Wide angle view over Manhattan towards the Empire State Building, Manhattan, New York City, USA.As many of you have probably heard, late last year, the New York City Council passed two laws that will amend the NYC Human Rights Law to expand the requirements of employers to provide lactation space for breastfeeding employees and to develop lactation policies and processes for employees to request accommodations for nursing. These new laws take effect March 17, 2019, which is right around the corner!

The first law amends the NYC law requiring employers to designate as a lactation room a sanitary space other than a restroom where employees can express breastmilk, shielded from view and free from intrusion. The room must include at least a space to place a breast pump and other personal items, must be near running water, and must have an electrical outlet and a chair. In addition, both the lactation room and a refrigerator suitable for storing breast milk need to be reasonably close to the employees’ work area. When not in use for purposes of expressing milk, the room may be used for other purposes, but the employer is required to notify other employees that the room is given preference for use as a lactation room. If, however, providing a lactation room results in an undue hardship for an employer, the employer is required to engage in a cooperative dialogue with the employee(s) to determine what (if any) other accommodation(s) might be available, and to provide a written final determination to the employee(s) identifying any accommodation(s) that were granted or denied – as when providing accommodations for other protected purposes under NYC law.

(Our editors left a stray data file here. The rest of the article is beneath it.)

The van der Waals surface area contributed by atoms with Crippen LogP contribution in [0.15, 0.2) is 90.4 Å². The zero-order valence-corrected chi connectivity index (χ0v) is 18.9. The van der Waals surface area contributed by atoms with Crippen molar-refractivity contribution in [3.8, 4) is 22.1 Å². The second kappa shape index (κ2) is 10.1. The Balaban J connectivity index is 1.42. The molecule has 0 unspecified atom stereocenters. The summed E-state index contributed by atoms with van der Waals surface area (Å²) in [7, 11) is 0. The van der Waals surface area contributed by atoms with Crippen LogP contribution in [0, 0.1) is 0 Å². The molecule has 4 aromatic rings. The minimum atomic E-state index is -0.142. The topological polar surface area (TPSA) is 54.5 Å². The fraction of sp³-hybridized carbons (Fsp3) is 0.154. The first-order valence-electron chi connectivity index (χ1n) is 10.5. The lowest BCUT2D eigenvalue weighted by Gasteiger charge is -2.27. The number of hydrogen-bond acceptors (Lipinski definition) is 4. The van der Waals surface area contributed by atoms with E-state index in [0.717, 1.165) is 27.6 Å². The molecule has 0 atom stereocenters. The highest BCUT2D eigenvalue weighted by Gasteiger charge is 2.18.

These requirements expand on current mandates under the New York State Labor Law to provide reasonable break time to express milk in the workplace for up to three years after childbirth, and to provide a room/location other than a restroom to express milk in private, so they will not require too many changes for many employers, but employers should be aware in case any changes do need to be made.

The second of the two laws requires employers to distribute to all new hires a written policy about the right to request a lactation room and identify a process by which an employee may request use of the room. This process must: specify the way an employee may submit such a request; require the employer to respond within five business days; provide a procedure to follow when two or more individuals need to use the room at the same time; state that the employer shall provide reasonable break time for an employee to express breast milk (per Section 206-c of the New York Labor Law); and state that if the employer cannot provide a lactation space, the employer shall engage in a cooperative dialogue with the employee(s), and provide the employee with a written response that identifies the basis upon which the employer has denied the request. Notably, this new law also requires employers to retain records of requests for a lactation space (including the date of the request, and a description of how the employer resolved the request) for at least three years.

Model policies and request forms are to be made available by the New York City Commission on Human Rights. Nevertheless, NYC employers should review their policies and procedures to ensure compliance with these new laws.